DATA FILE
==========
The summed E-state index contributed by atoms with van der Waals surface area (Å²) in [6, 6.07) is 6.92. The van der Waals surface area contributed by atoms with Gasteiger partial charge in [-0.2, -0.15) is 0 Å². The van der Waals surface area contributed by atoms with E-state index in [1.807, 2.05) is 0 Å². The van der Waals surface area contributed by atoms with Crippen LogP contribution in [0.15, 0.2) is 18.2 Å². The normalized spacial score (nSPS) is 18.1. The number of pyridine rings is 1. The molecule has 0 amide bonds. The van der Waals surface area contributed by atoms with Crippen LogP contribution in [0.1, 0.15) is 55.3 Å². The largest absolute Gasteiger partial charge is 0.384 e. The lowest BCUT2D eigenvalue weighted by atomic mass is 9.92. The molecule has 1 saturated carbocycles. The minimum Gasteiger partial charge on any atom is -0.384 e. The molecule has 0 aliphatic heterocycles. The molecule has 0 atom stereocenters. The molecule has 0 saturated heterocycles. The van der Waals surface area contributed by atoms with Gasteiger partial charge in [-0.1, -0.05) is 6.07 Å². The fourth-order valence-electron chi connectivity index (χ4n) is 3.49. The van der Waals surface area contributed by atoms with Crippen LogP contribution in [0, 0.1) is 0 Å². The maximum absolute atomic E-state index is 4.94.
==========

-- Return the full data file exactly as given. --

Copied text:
The summed E-state index contributed by atoms with van der Waals surface area (Å²) in [6, 6.07) is 6.92. The van der Waals surface area contributed by atoms with Gasteiger partial charge in [-0.2, -0.15) is 0 Å². The van der Waals surface area contributed by atoms with E-state index in [1.807, 2.05) is 0 Å². The van der Waals surface area contributed by atoms with Crippen LogP contribution in [0.15, 0.2) is 18.2 Å². The normalized spacial score (nSPS) is 18.1. The number of pyridine rings is 1. The molecule has 0 amide bonds. The van der Waals surface area contributed by atoms with Crippen LogP contribution in [0.1, 0.15) is 55.3 Å². The largest absolute Gasteiger partial charge is 0.384 e. The lowest BCUT2D eigenvalue weighted by atomic mass is 9.92. The molecule has 1 saturated carbocycles. The minimum Gasteiger partial charge on any atom is -0.384 e. The molecule has 0 aliphatic heterocycles. The molecule has 0 atom stereocenters. The molecule has 0 saturated heterocycles. The van der Waals surface area contributed by atoms with Gasteiger partial charge in [-0.1, -0.05) is 6.07 Å². The fourth-order valence-electron chi connectivity index (χ4n) is 3.49. The van der Waals surface area contributed by atoms with Crippen LogP contribution in [0, 0.1) is 0 Å². The maximum absolute atomic E-state index is 4.94.